Well, anyway, we begin with, dare I say, Intro. Seems appropriate. But this intro has very little do do with the music we are about to experience. It’s pretty much electro stuff over a heavy drum with no vocals. Kinda like JayZ opening for Nightwish. Not sure what this all means, but we get through it quickly and head to the second track Satiros en un Sueño. Here’s where we get down to business. And those lyrics are featured here as well, in case tu puede hablar en espanol. The sound is a pulsating one, this is an interesting interpretation of multiple thoughts. You can almost see where they’re going even if you don’t understand the lyrics. And, even if you don’t, and you probably don’t, the vocals over a pounding symphonic metal framework make that largely irrelevant. There’s little to complain about when a solid femme metal takes us up to this level, and we get it all, especially towards the end when the lady climbs the ladder and takes us to the pounding metal provided by the guitars. This is clearly good stuff. The laughing parts, well, there’s always room for a little insanity, take it as a sign.

The third track takes us to a deeper sound. Again, the Lady seems to have an interest in speaking to us, an attempt to prepare us for the crushing metal that is to follow. I guess the thing to get clear here is that Zyniestra is a sound that focuses on the vocal of a seriously talented vocalist, the material that surrounds her is there to accent that capability, and it does so rather nicely. Lyrically, this track talks about communications, and the lack of same. Yea, I know, we all experience that stuff but it never sounded better in song. I like to think that music like this takes us deep into some of our subconscious thinking but, well, if you don't understand the language, it tends to lose some of it’s relevance. But, even if you don’t comprehend the lyrical material, the emotive quality of the track does seem to capture a bit of the thought process. It’s like the rhasta say, the stoic rude bwoi will speak to ya mon, it matters naught yer thinkin’ her.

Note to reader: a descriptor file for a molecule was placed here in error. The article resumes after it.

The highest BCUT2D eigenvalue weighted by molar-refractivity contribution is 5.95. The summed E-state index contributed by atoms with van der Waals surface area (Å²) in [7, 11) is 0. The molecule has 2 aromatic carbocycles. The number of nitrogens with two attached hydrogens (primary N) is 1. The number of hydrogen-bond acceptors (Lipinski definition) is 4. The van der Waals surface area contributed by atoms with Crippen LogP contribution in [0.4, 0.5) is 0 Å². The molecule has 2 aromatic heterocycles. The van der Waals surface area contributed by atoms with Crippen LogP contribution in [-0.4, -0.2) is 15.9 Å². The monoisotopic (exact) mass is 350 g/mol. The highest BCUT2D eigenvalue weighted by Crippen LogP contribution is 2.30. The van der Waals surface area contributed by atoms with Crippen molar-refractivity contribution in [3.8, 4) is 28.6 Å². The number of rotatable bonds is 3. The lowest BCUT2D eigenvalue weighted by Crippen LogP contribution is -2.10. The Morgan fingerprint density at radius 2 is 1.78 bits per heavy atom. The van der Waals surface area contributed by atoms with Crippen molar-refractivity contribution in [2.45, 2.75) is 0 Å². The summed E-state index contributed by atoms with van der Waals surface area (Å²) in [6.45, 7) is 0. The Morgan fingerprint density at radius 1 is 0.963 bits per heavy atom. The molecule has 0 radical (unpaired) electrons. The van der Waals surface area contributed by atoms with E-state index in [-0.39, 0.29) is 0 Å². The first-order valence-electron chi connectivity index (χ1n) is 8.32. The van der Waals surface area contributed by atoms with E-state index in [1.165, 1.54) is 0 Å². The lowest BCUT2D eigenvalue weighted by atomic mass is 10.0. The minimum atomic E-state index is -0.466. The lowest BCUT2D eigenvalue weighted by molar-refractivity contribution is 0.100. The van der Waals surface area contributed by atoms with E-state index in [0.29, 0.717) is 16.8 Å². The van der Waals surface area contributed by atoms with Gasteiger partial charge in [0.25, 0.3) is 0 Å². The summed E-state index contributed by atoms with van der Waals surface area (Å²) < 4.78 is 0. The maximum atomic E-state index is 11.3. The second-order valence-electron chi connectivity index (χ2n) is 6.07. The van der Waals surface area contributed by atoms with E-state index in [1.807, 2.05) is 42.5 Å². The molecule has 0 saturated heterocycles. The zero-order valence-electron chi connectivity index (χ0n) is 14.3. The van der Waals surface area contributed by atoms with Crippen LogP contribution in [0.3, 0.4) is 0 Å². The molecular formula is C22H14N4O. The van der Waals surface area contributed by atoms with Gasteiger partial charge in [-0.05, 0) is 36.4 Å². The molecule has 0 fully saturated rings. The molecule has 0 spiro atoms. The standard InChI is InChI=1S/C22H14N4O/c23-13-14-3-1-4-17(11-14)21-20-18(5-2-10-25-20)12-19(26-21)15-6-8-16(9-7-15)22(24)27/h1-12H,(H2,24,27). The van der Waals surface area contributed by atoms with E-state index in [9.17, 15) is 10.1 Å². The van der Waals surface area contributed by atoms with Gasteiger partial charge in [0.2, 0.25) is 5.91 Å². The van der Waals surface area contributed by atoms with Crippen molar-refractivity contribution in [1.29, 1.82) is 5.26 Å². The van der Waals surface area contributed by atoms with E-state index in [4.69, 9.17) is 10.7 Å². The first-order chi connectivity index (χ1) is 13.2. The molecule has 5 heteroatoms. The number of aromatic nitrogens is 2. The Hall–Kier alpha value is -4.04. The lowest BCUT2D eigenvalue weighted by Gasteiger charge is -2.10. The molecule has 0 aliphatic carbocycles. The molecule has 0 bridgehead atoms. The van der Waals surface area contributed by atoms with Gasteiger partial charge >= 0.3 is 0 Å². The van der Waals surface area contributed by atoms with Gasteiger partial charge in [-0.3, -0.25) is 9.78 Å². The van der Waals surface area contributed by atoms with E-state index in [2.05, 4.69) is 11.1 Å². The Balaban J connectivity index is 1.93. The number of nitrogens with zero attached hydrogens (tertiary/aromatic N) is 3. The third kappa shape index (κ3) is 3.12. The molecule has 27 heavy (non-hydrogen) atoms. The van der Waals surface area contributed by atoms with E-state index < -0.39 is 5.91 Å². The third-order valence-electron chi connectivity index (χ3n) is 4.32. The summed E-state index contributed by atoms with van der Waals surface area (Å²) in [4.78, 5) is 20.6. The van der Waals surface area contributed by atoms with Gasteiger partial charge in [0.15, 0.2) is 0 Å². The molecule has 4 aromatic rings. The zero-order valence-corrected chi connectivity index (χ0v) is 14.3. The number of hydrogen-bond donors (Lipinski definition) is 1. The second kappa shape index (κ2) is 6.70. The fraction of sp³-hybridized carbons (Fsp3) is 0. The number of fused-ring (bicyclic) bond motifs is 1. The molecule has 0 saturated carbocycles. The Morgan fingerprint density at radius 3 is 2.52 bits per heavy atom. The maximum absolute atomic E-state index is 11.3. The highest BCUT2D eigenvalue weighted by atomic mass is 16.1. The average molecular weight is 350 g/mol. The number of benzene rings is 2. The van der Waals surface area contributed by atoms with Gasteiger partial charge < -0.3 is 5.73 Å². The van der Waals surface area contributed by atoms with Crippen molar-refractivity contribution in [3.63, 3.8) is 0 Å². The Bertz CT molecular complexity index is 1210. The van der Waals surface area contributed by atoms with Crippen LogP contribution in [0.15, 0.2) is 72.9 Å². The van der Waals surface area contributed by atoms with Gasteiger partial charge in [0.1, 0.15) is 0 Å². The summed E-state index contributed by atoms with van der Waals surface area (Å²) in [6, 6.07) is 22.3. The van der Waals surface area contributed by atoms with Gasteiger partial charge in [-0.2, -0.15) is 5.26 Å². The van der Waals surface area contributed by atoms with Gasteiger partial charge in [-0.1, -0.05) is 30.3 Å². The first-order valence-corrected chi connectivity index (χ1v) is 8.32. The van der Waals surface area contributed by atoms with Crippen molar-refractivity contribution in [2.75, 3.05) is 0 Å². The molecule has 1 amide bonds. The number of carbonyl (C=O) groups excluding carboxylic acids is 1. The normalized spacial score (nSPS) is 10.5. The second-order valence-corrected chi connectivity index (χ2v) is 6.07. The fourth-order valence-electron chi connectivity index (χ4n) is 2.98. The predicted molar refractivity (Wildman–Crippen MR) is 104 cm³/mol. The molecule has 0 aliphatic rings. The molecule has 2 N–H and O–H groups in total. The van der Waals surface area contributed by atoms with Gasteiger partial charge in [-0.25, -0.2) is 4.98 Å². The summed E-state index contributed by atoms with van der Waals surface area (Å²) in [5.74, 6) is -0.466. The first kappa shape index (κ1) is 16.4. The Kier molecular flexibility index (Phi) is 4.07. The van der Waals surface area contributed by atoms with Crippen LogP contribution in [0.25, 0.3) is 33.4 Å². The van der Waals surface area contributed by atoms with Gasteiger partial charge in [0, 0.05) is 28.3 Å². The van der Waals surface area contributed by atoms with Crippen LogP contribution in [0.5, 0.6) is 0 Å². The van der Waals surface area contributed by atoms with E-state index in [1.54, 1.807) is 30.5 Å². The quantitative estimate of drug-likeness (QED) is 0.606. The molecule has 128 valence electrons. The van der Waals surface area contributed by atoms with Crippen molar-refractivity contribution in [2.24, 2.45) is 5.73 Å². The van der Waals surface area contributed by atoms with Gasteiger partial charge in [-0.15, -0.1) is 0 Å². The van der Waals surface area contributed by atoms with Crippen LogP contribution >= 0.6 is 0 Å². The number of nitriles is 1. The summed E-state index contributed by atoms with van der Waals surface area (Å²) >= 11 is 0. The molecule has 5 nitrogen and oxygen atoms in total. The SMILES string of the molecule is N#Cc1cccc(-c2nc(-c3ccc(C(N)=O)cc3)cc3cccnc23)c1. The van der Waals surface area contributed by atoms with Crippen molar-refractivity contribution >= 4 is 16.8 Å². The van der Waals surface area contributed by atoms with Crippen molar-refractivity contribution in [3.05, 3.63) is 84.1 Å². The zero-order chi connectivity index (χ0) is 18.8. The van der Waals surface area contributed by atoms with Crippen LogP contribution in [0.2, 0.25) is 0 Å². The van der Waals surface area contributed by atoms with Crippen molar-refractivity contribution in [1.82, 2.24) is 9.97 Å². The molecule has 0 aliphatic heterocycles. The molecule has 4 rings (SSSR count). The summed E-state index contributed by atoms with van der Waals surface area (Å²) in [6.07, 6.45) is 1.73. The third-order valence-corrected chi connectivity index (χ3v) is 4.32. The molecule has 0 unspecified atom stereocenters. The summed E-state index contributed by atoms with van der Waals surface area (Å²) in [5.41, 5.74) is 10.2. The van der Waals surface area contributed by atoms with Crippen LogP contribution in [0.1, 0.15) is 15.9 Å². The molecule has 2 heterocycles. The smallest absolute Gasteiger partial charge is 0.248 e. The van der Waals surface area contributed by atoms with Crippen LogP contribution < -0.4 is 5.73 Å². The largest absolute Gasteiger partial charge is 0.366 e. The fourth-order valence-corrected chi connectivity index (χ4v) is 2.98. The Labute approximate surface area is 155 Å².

Other tracks build on this capability. No Hay Mar En Calma sounds like it should go silently into that dark night. It doesn’t. It pounds. Again, the rhasta: Ston a riva batten huh know sun hat, or, in the English, A stone at the bottom of the river doesn’t know the sun is hot. And this one is hot, without us knowing the full interpretation. The song is about change, and change is rarely calm, consequently the pounding metal that rides us to the message. We get similar sounds with Quiero Escuchar Tu Voz which begs interpretation at a different level. This one provides some of the best vocal work, appropriately I guess, given the title. But, it follows the given musical direction provided by the previous several selections. However, it adds a nice death metal vocal to enhance the overall sound of the track. Guess that’s the Voz we were asking for in the title.